When I started watching Buffalo Bills football at age 6, I expected that the Bills would win every game. Granted, I probably had more youthful naivete at this young age, but in 1990, the Bills did win almost every game. Ask any Dan Marino/Miami Dolphins fan out there, Jim Kelly and the Bills were the superior team in the AFC. Needless to say, these days are long gone, and with them, my seemingly limitless Bills optimism. It’s much tougher to be optimistic about these Bills. However, I do enjoy playing devil’s advocate at times, and you can find articles about how hopeless the Bills season is anywhere. So here is putting faith in the feeling that hope springs eternal for all NFL fans as training camp opens (I better double-check with Lions’ fans on that), and this is the absolute best case scenario for the upcoming Bills season:
Trent Edwards, now released from the clutches of Dick Jauron’s evil plot to play the most conservative, boring offense imaginable, reverts back to the form we saw in the first six games on 2008. At that time, he wasn’t talked about around town as Captain Checkdown, but rather, spoken about on national television shows as an MVP favorite after a 5-1 start. He rises above the competition from former 2nd round pick Brian Brohm, grasps Chan Gailey’s new offense, and shows why the late Bill Walsh recommended him to Marv Levy a few years ago.
Chan Gailey proves to be an underrated hire, running an offense which is designed to accentuate the strengths of the talent on the squad, and turns the Bills into a viable offensive threat. This means moving Lee Evans around in the offense, taking advantage of Shawn Nelson’s pass catching abilities, finding a niche for Roscoe Parrish as a receiver/playmaker and utilizing Thurman Tho… C.J. Spiller as an effective runner and pass receiver, to complement Fred Jackson and Marshawn Lynch. Also, it entails putting in a blocking scheme that allows for a young offensive line that gained valuable experience last year to excel, and be an anchor for the offense for years to come.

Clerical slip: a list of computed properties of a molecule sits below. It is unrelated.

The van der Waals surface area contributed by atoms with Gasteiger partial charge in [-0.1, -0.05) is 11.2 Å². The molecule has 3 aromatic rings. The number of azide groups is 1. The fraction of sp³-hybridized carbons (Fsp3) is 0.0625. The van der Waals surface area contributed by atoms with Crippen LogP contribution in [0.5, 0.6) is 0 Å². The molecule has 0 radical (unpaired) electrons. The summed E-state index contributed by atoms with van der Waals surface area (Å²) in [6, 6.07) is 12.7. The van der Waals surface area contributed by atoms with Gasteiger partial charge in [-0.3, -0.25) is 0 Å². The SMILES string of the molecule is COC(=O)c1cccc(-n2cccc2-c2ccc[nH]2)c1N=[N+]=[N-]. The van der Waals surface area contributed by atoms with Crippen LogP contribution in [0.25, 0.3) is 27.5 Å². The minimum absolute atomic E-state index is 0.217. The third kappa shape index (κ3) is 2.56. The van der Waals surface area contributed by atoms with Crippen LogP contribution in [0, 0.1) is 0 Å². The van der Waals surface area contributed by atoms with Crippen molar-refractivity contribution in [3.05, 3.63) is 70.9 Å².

The defense, which had the number 2 pass defense in the NFL a year ago, adjusts to the 3-4 defense beautifully and becomes stout in all phases. They follow the mold of Green Bay’s transition to the 3-4 last season, in which the Packers became the #1 run defense in the NFL (allowing about half of the running yards Buffalo did last season). The stagnant pass rush is reinvigorated by the confusing front sevens opposing offenses must now face, and Aaron Maybin becomes a Cornelius Bennett-type presence on the outside. Drafting Torell Troup over Terrence Cody (don’t worry, I checked, that link IS safe for work) in the second round turns out to be a brilliant move by Buddy Nix, and the revamped defense carries the team.
The Patriots continue to fall back to the pack, with Tom Brady playing scared (without the security of a new contract extension) and Wes Welker unable to overcome injury. The Jets’ and Dolphins’ busy offseasons of upgrading talent go for naught as the sophomore slumps of Chad Henne and Mark Sanchez are their undoing.
If all goes to plan and the Bills can surprise a few teams, they might even be able to DOUBLE the win total expected by national experts and easily climb to a sterling… 8-8 record?